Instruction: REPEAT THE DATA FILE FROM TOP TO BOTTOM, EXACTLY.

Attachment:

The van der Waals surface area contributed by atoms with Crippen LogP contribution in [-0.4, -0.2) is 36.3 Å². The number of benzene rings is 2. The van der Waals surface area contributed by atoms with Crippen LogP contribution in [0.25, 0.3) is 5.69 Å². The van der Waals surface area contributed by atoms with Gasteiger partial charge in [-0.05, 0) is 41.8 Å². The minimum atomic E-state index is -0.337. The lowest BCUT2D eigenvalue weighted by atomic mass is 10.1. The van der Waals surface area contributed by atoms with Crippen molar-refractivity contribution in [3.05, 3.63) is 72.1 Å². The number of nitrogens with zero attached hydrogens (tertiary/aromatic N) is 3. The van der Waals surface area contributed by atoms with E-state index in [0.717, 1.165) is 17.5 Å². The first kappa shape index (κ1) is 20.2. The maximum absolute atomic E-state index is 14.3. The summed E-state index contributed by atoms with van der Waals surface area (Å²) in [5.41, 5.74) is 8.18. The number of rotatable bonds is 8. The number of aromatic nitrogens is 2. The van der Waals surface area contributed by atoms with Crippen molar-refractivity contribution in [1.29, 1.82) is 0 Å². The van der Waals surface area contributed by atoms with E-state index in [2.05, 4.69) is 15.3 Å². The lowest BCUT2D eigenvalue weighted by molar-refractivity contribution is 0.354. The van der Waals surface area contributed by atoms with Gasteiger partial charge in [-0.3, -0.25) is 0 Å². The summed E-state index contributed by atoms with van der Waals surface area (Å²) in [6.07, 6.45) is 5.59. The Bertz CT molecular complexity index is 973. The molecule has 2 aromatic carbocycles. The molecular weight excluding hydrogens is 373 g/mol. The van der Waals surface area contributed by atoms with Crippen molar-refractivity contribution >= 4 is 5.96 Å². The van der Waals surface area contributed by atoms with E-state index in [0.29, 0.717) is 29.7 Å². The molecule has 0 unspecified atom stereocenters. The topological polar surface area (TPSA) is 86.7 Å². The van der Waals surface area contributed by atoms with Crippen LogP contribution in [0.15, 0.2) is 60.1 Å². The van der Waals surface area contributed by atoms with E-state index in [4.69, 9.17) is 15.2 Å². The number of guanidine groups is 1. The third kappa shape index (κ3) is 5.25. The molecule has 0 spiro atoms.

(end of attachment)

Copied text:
The van der Waals surface area contributed by atoms with Crippen LogP contribution in [-0.4, -0.2) is 36.3 Å². The number of benzene rings is 2. The van der Waals surface area contributed by atoms with Crippen LogP contribution in [0.25, 0.3) is 5.69 Å². The van der Waals surface area contributed by atoms with Gasteiger partial charge in [-0.05, 0) is 41.8 Å². The minimum atomic E-state index is -0.337. The lowest BCUT2D eigenvalue weighted by atomic mass is 10.1. The van der Waals surface area contributed by atoms with Crippen molar-refractivity contribution in [3.05, 3.63) is 72.1 Å². The number of nitrogens with zero attached hydrogens (tertiary/aromatic N) is 3. The van der Waals surface area contributed by atoms with E-state index in [0.717, 1.165) is 17.5 Å². The first kappa shape index (κ1) is 20.2. The maximum absolute atomic E-state index is 14.3. The summed E-state index contributed by atoms with van der Waals surface area (Å²) in [5.41, 5.74) is 8.18. The number of rotatable bonds is 8. The number of aromatic nitrogens is 2. The van der Waals surface area contributed by atoms with Crippen molar-refractivity contribution in [1.29, 1.82) is 0 Å². The van der Waals surface area contributed by atoms with E-state index in [2.05, 4.69) is 15.3 Å². The lowest BCUT2D eigenvalue weighted by molar-refractivity contribution is 0.354. The van der Waals surface area contributed by atoms with Gasteiger partial charge in [-0.3, -0.25) is 0 Å². The summed E-state index contributed by atoms with van der Waals surface area (Å²) in [6.07, 6.45) is 5.59. The Bertz CT molecular complexity index is 973. The molecule has 2 aromatic carbocycles. The molecular weight excluding hydrogens is 373 g/mol. The van der Waals surface area contributed by atoms with Crippen molar-refractivity contribution >= 4 is 5.96 Å². The van der Waals surface area contributed by atoms with E-state index in [0.29, 0.717) is 29.7 Å². The molecule has 0 unspecified atom stereocenters. The topological polar surface area (TPSA) is 86.7 Å². The van der Waals surface area contributed by atoms with Crippen LogP contribution in [0.15, 0.2) is 60.1 Å². The van der Waals surface area contributed by atoms with E-state index in [4.69, 9.17) is 15.2 Å². The number of guanidine groups is 1. The third kappa shape index (κ3) is 5.25. The molecule has 0 spiro atoms.